Commenting on my classmates blogs (Shermel. Alexa, Vidya, Marcia, Carlene and Kathleen) Shermel your blogs were very outstanding, Vidya what would we do without a little humour in our profession, Alexa thanks for your library quotes, Carlene, Marcia and Kathleen, I enjoyed your blogs, they were all very informative. Also Carlene thanks for the help you offered me, was truly appreciated. It truly shows that we as future librarians know and understand our functions as well as purpose.
I found this article very informative. This is a great resource for libraries, as it’s a way of sharing information among libraries.
Beautiful story, thought I would share it with you
“Little House on the Prairie” follows the lives of the simple, farming Ingalls family: Charles, Caroline, Mary, Laura, Carrie and then Grace and the later adopted Albert, James and Cassandra, who settle into a quaint little house on the banks of Plum Creek near the small town of Walnut Grove during the late 1800s. Often narrated by Laura, the series follows her simple farm upbringing from her childhood until her adulthood with Almanzo Wilder with whom she starts a family of her own. While the series is based upon the Little House books (and thus the real life of author Laura Ingalls Wilder), it is a very loose adaptation, with mostly only key events and elements of fact surviving the transition from book to TV series, the most important being Mary’s eventual blindness, and Laura’s future. Several other fictitious (some factual) characters make up the friendly community of Walnut Grove, including teacher Miss Beadle (succeeded by two other teachers, then Laura, then Etta Plum), Dr. Hiram Baker, Rev. Robert Alden, Mr. Hanson (of the Hanson lumber mill), and the well-to-do Olesons, owners of the local mercantile, and also the primary rivals of the Ingalls family (except the Oleson patriarch). Family friends include the Edwards family, the Garvey family and the Carters, who, in the final season, move into the Ingalls’ little house.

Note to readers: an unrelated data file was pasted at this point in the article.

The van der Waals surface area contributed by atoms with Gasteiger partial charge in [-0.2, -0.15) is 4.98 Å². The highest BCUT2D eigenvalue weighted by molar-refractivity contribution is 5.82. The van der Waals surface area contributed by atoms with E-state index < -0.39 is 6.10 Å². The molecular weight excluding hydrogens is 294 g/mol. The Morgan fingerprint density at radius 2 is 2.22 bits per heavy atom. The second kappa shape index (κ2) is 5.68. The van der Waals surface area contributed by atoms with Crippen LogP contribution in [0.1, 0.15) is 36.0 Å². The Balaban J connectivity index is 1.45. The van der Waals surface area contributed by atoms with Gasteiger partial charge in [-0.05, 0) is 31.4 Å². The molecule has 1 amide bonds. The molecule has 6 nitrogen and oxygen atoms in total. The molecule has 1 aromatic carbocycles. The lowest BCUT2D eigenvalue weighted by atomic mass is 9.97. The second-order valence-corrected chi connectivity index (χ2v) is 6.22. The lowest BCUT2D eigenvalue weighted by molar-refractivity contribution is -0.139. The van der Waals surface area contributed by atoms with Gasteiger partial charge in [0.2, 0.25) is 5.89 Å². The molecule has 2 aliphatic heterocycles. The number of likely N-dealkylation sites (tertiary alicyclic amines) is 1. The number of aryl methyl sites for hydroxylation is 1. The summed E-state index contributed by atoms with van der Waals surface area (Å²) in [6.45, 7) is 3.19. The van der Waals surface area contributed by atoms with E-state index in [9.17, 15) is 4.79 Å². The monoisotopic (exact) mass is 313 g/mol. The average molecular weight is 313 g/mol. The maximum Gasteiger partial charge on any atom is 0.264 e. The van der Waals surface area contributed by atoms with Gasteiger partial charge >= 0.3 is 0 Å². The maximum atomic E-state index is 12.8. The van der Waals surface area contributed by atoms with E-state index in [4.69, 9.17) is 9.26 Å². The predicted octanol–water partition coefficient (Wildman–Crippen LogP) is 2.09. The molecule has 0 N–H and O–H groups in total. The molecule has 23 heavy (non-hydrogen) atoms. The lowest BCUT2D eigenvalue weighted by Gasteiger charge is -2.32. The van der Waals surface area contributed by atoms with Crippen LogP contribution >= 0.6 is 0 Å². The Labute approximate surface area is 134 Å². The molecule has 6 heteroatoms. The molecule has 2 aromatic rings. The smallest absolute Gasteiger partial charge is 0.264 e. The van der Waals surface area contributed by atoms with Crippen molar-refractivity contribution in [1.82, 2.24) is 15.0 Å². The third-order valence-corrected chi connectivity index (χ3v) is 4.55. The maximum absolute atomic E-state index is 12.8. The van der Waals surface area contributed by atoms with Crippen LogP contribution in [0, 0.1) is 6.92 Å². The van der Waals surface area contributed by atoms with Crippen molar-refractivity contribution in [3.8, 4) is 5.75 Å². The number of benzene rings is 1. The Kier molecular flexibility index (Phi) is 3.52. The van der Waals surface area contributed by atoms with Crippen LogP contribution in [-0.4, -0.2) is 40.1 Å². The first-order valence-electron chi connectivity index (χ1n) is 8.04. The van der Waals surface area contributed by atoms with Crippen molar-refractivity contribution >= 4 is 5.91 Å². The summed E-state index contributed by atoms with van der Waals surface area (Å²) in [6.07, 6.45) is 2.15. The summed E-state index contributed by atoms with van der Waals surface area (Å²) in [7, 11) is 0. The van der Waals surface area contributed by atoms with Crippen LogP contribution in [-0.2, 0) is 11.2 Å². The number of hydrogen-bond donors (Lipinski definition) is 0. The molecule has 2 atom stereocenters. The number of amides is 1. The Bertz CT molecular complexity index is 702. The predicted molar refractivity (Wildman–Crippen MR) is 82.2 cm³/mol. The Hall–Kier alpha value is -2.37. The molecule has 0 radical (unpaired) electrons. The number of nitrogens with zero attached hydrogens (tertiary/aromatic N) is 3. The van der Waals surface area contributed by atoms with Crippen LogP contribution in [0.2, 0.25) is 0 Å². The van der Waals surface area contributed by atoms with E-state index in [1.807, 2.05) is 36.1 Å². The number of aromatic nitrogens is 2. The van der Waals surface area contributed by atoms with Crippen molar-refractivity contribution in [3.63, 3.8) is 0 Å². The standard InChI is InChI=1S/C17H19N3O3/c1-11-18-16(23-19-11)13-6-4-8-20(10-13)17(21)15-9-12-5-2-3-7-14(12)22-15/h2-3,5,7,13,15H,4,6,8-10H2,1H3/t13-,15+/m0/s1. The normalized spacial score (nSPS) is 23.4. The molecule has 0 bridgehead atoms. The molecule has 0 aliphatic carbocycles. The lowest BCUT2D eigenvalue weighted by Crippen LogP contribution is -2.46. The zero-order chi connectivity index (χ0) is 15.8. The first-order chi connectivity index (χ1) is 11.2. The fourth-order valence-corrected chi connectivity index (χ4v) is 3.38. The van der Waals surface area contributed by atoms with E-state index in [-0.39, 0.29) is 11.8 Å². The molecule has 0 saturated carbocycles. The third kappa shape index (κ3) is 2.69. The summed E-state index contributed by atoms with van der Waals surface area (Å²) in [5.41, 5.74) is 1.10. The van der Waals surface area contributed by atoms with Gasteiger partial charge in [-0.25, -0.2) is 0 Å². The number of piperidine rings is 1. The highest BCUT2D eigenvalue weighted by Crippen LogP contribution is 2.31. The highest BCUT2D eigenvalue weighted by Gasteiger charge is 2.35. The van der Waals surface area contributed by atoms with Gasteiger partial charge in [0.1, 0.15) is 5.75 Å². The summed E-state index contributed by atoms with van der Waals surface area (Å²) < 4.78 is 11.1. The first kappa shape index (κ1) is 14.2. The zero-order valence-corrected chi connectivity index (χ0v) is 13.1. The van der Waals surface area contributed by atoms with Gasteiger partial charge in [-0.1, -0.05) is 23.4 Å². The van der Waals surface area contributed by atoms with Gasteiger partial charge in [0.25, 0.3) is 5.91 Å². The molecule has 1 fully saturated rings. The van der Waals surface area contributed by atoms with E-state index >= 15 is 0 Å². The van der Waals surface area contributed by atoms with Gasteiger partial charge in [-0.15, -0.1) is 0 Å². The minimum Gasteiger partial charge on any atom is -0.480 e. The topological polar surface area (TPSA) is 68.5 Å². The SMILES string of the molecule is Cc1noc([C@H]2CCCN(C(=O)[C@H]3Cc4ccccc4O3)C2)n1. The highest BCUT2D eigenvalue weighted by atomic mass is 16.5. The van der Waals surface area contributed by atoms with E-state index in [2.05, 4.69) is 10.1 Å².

Concerning Jason the content Librarian: Good librarians copy other’s ideas. Great librarians steal them. Going back to the video, I think the problem comes from librarians imitating and copying what other libraries and librarians are doing. And like the cargo cults we will struggle to achieve the desired results.
Today copying someone else’s ideas seems very easy, because to be original entails brainstorming and coming up with fresh thoughts that would work to suit your situation.
When we copy or steal ideas its may not necessarily work for us in our present situation. I think as Paraprofessionals we should try and be proper examples at all times